- Why has the low-cost approach of capturing river water before it reaches the lake, rather than being pumped uphill to Lilongwe, not been adopted?
- The gravity method, used to feed water from Mulanje Mountain to Blantyre, would also create opportunities for hydropower generation, fish farming and tourism, Wiyo said;
- Has any estimate been made of the power requirements of lifting water almost 2 000 feet from the lake to Lilongwe, and what will be the source of this power?
- Wiyo said his students had estimated the required power usage at between 68 and 128MW, in a country where Escom failed to generate 300MW. He asked how the new demand would be squared with repeated blackouts and rationing across the country.
- How much water is to be abstracted from Lake Malawi, and will it will have an impact on the outflow of the Shire River, affecting hydropower generation?
- What is the required pipe size; how easily and quickly can the pipes be laid; and will they be locally manufactured or imported?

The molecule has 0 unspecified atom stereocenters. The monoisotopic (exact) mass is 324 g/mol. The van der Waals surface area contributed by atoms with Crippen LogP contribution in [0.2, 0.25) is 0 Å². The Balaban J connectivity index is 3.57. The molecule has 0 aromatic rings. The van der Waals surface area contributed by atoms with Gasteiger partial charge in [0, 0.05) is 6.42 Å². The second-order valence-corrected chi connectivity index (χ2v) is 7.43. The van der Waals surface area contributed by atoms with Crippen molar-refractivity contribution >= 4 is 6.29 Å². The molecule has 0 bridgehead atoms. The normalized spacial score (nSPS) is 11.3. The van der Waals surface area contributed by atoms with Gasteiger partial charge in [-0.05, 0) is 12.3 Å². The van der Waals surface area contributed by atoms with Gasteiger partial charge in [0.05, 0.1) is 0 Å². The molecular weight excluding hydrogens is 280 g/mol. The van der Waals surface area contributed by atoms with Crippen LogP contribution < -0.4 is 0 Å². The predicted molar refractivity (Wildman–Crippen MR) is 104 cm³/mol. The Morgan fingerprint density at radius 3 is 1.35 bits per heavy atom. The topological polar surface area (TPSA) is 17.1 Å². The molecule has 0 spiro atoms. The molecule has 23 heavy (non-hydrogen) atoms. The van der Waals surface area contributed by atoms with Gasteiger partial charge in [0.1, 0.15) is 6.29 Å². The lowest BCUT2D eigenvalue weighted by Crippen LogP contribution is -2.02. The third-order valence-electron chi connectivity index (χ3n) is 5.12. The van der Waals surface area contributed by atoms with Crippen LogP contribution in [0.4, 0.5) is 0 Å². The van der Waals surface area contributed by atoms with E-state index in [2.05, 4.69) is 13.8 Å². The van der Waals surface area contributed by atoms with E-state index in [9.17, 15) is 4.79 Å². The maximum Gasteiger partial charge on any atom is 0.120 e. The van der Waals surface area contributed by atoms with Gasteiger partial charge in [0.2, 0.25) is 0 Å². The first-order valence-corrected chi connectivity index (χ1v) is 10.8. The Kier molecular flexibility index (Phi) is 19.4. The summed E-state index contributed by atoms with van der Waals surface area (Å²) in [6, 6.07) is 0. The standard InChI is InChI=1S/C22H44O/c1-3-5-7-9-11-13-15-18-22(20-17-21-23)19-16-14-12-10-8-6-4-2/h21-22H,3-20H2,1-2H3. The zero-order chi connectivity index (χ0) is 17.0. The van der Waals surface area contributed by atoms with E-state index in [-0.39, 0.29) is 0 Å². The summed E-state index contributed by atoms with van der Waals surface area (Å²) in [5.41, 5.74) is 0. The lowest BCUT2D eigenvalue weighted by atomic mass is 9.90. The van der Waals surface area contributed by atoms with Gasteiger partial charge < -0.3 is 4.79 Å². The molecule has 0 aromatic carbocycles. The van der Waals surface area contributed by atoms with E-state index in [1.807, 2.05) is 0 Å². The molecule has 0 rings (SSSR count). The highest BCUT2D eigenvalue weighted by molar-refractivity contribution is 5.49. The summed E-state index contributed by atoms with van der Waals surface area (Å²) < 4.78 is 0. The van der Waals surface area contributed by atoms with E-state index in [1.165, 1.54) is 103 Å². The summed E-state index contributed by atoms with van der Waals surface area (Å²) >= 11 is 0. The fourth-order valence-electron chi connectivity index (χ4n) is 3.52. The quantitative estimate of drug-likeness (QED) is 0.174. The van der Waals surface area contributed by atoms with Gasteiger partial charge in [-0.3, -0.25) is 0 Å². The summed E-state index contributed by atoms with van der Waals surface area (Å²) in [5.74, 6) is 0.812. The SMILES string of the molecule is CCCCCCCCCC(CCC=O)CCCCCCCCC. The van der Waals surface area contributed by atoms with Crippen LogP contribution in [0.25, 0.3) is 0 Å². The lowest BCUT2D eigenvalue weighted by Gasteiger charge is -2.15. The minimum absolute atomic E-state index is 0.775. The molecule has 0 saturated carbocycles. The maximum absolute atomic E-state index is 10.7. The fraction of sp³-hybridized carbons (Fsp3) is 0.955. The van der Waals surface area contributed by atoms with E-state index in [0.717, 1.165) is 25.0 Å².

- What route will the pipeline take, and will it need land bridges and aqueducts to cross rivers, gullies and dambos? Will a storage dam be needed, like Mudi Dam in Blantyre?
- Have studies been conducted on soils and geological formations to inform decisions on the pipe material use? Wiyo said he knew of a Malawian irrigation project where nearly 9km of piping had been replaced due to corrosion.
- Will the proposed pipeline route involve land tenure, settlement removals and compensation issues, and who will be responsible for compensating affected communities? Wiyo said that in the past enraged communities had chased ministers from project sites to protect their interests.
- Why has an environmental and social impact assessment not been conducted, given that it is required by Malawi’s Environmental Management Act? Wiyo said it would be a criminal offence not to conduct such a study and not to act on its recommendations.